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2.8L VM Motori Swap - Diesel Tech

Four-Cylinder Diesel Possibilities

Jason Thompson
Nov 1, 2008
Photographers: David Kennedy, Courtesy Of Mopar
Photo 2/22   |   jeep Diesel Engine Swap underhood
The 2.8L VM Motori is the untapped resource smaller-displacement diesel enthusiasts have been waiting for. This engine has many things going for it. It has common-rail injection, passes '05-'06 federal emissions, and makes 160 hp and 295 lb-ft of torque. The non-emissions-legal engine shown here does not feature exhaust gas recirculation (EGR), but otherwise has everything needed to be called a modern diesel engine. Its 2.8L displacement makes it a good candidate for Jeeps, Toyota FJ Cruisers, small pickups, cars, and hot rods. High production numbers means the parts are out there, somewhere.
Photo 3/22   |   Here is the Jeep T1 (military long-wheelbase) donor vehicle. The 2.8L VM Motori diesel engine and five-speed NV3550 manual transmission were used in conjunction with the Rubicon's stock 241-OR transfer case with the 4:1 low-range gearset. This combination called for custom-fabricated motor mount perches (frame towers) and driveshaft lengths for the Rubicon.
Steve Houtman and Keith Montone of Mopar Performance Parts installed the above-mentioned diesel engine in an '05 Wrangler Unlimited Rubicon. They worked on this project after hours on their own time. The donor vehicle was a military, long-wheelbase Wrangler known inside Chrysler as the T1. It might have been easier to switch the bodies, but that would have defeated the whole purpose of the engine swap.
So what did these engineer enthusiasts find on their exploration in diesel conversions? Overall, the 2.8L turbodiesel is a good fit due to both its physical size as well as its power output. The team found the Rubicon's frame, specifically the motor mount perches, needed modification (welding) in order to accommodate the diesel's motor mounts. Bolt-on motor mounts would make this a very easy conversion. Wiring the engine's ECM with a plug-in harness does not seem impossible. The intercooler and radiator have plenty of room, even with a mechanical fan, so that is a positive sign. The Rubicon's NV3550 five-speed transmission is found in '00-'04 model years. It bolted to the back of the diesel without any adapters. The earlier AX-15 will also bolt up.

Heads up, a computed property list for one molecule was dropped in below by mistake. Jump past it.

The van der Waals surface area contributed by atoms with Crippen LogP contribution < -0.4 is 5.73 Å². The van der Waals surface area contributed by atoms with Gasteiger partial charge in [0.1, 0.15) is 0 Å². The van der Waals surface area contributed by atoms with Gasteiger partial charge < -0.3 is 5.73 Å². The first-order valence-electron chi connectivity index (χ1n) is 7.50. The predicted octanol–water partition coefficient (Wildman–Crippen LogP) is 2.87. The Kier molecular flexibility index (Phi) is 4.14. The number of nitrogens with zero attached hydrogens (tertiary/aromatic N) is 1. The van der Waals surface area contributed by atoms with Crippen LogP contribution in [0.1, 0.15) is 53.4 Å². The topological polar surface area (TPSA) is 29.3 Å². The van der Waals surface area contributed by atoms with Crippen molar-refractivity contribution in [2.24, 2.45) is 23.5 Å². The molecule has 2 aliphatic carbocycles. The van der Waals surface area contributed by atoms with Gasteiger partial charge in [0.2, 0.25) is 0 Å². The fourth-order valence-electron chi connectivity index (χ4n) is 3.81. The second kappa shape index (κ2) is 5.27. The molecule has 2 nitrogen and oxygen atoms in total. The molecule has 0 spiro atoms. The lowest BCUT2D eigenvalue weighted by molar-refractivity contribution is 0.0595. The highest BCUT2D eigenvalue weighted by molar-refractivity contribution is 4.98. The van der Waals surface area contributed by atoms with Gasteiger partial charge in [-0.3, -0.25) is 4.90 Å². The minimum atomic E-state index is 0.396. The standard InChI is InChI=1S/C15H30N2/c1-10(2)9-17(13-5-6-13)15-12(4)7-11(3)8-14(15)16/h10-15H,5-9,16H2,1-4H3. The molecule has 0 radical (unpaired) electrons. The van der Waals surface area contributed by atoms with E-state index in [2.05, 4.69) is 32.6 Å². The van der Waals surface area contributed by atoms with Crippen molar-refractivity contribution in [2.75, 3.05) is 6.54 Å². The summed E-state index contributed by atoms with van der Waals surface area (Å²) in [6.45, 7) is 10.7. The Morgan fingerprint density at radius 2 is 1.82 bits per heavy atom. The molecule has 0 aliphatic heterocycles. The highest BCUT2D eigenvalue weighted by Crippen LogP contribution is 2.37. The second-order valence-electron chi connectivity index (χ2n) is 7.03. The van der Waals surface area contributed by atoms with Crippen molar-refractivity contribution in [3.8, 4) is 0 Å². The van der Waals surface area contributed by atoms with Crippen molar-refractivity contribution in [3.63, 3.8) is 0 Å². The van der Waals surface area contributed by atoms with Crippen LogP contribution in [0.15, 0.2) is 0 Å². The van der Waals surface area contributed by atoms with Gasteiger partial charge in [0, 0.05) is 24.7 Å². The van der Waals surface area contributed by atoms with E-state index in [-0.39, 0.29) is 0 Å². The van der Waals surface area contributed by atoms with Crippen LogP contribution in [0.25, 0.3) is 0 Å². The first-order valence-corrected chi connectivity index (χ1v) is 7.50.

Photo 10/22   |   Jeeps have nice yellow caps on their fills and dipsticks. This conversion uses a remote-mounted power steering reservoir. Ford Scorpio uses the 2.5L VM Motori diesel engine (not available in the U.S.) and puts the radiator reservoir on top of the engine. This might be a good modification for the cramped TJ engine bay. Also notice the open air filter instead of the T1's snorkel.

2.8L VM Motori Turbodiesel
Type and Description: Four cylinder, inline, liquid-cooled
Displacement: 171 ci (2,768 cc)
Bore x Stroke: 3.70x3.94 (94x100mm)
Valve System: Belt drive, DOHC, 16-valve
Fuel Injection: Direct injection, common-rail, 23,000 psi
Construction: Cast-iron block, aluminum cylinder head
Compression Ratio: 17.5:1
Horsepower: 160 at 3,800 rpm
Torque: 295 lb-ft at 1,800 rpm
Engine Speed: 4,300 rpm, electronically governed
Oil Capacity: 6.3 quarts
Coolant Capacity: 13.2 quarts
Sourcing Parts Globally
In the U.K. they call their junkyards breaker yards. The 2.5L VM Motori is externally the same as the pre-2007 2.8L that went into this Wrangler conversion. Since Jeep Grand and XJ Cherokees both came with the 2.5L stock in other parts of the world, this means the parts exist. Used Jeeps with five-speed manual transmissions and diesel engines are selling for less than $2,000 in Europe. At that price one could purchase the whole vehicle and ship it to the U.S. Once here it would just be a matter of bolting the different powertrains and electrical systems in place. Another option is buying the parts from an '05 or '06 Jeep Liberty that was sold in the U.S. with the 2.8L.


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